Medicines Safety Update
- Aust Prescr 2014;37:168-71
- 1 October 2014
Volume 5, Number 5, October 2014
Medicines Safety Update is the medicines safety bulletin of the Therapeutic Goods Administration (TGA)
In this issue
Bupropion is a selective inhibitor of the neuronal reuptake of catecholamines, noradrenaline and dopamine. It is registered for use in Australia as a short-term adjunctive therapy, used in conjunction with counselling and abstinence, for nicotine dependence to assist in smoking cessation.
The Product Information (PI) for bupropion had previously contained information regarding hypertension. However, the TGA has identified postmarket spontaneous reports of more serious cardiovascular events, including myocardial infarction. To address this, the TGA is working closely with the innovator sponsor to update and strengthen the precautions for serious cardiovascular adverse events in the PI.
The updated information will advise that there have been reports of patients receiving bupropion (alone and in combination with nicotine replacement therapy) experiencing severe hypertension requiring acute treatment, in patients both with and without pre-existing hypertension.
The updated information will also advise that there is limited clinical experience establishing the safety of bupropion in patients with a recent history of myocardial infarction or unstable heart disease. Therefore, health professionals should exercise care if using bupropion in such patients.
It is recommended that blood pressure be monitored while the patient is taking bupropion, especially in patients with pre-existing hypertension, and consideration be given to discontinuing treatment if a clinically significant increase is observed.
A higher rate of hypertension has been observed when treatment with bupropion is combined with use of nicotine transdermal system products (patches).
If bupropion is used in combination with nicotine patches, caution must be exercised and weekly monitoring of blood pressure is recommended.
Health professionals are advised that in very rare cases treatment with methylphenidate may potentially lead to prolonged and sometimes painful erections (priapism).
Methylphenidate is a central nervous system stimulant and is indicated for the treatment of attention deficit hyperactivity disorder (ADHD). It is marketed in Australia as Ritalin and Concerta.
A US Food and Drug Administration review of methylphenidate products resulted in priapism being added as a class warning to the drug's labelling. Subsequent investigation by the TGA found that, while there had been no reports of this adverse event in Australia, the risk of untreated priapism was potentially serious.
A precaution for priapism has recently been added to the Product Information (PI) for methylphenidate.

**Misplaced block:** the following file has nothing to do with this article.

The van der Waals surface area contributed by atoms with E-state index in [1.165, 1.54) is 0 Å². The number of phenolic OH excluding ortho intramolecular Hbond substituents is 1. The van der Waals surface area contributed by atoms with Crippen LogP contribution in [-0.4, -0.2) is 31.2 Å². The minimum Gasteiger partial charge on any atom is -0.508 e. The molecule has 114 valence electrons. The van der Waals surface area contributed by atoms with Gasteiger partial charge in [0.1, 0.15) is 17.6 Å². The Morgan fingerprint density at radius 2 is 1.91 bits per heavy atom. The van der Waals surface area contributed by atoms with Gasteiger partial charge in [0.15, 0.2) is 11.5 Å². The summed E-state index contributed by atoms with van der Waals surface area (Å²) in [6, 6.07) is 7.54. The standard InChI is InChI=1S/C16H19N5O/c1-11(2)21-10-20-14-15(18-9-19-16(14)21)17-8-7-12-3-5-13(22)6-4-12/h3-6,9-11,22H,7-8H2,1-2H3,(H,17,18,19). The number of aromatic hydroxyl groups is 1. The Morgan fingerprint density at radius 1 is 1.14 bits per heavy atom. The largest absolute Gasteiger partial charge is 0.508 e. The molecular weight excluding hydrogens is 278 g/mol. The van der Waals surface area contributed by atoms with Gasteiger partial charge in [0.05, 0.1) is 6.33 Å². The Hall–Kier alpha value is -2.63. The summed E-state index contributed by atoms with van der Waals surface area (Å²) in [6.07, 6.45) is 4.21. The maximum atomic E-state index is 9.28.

While this risk applies to all use in males, the greatest concern is regarding pre-pubertal boys, who might not recognise the problem or may be too embarrassed to seek help if it occurs. Health professionals should consider educating parents and caregivers of pre-pubertal boys being treated with methylphenidate about this issue, while reassuring them that it is very rare.
Priapism can develop some time after starting the drug, often following an increase in dose, and has also been observed during a period of methylphenidate withdrawal.Health professionals who are considering switching patients to another drug due to this issue are advised that atomoxetine, which is also used to treat ADHD, has been associated with priapism. The PI for atomoxetine lists painful or prolonged erection and male genital pain as potential, but very rare, adverse events.
A recent case investigated by the Coroners Court of Victoria has prompted a warning regarding prescribing propranolol for patients who are suspected of being at risk of self-harm.
Propranolol is a beta-adrenoreceptor blocking drug which has a number of indications, the most common of which are:
Propranolol is available in Australia in 100-tablet pack sizes of 10 mg and 40 mg tablets, as well as a 50-tablet pack of 160 mg tablets.
If repeats are provided with a prescription for propranolol, the patient could accumulate a large number of tablets at one time.
The coroner recommended that the TGA advise health professionals to exercise caution when prescribing propranolol for patients suspected of being at risk of self-harm, particularly by overdose. Overdosage of propranolol can result in bradycardia, hypotension, bronchospasm and/or acute cardiac failure.
If propranolol is prescribed, consider providing prescriptions for smaller quantities or make other arrangements to reduce the amount of the drug that the patient has access to at one time.
From 1972 to 1 July 2014, the TGA has received 829 reports of adverse events involving propranolol. Of these reports, five involved overdose and/or intentional overdose. Two of these cases resulted in the patient's death.
Health professionals are encouraged to report to the TGA all suspected adverse events relating to propranolol, particularly if they involve overdose and potential self-harm.
The TGA has reviewed updated information regarding the association between use of valproate during pregnancy and cognitive impairment in children.
Valproate is an anticonvulsant that is indicated for the treatment of primary generalised epilepsy and partial epilepsy. It is also indicated for the treatment of mania, where other therapy has proven inadequate or is inappropriate.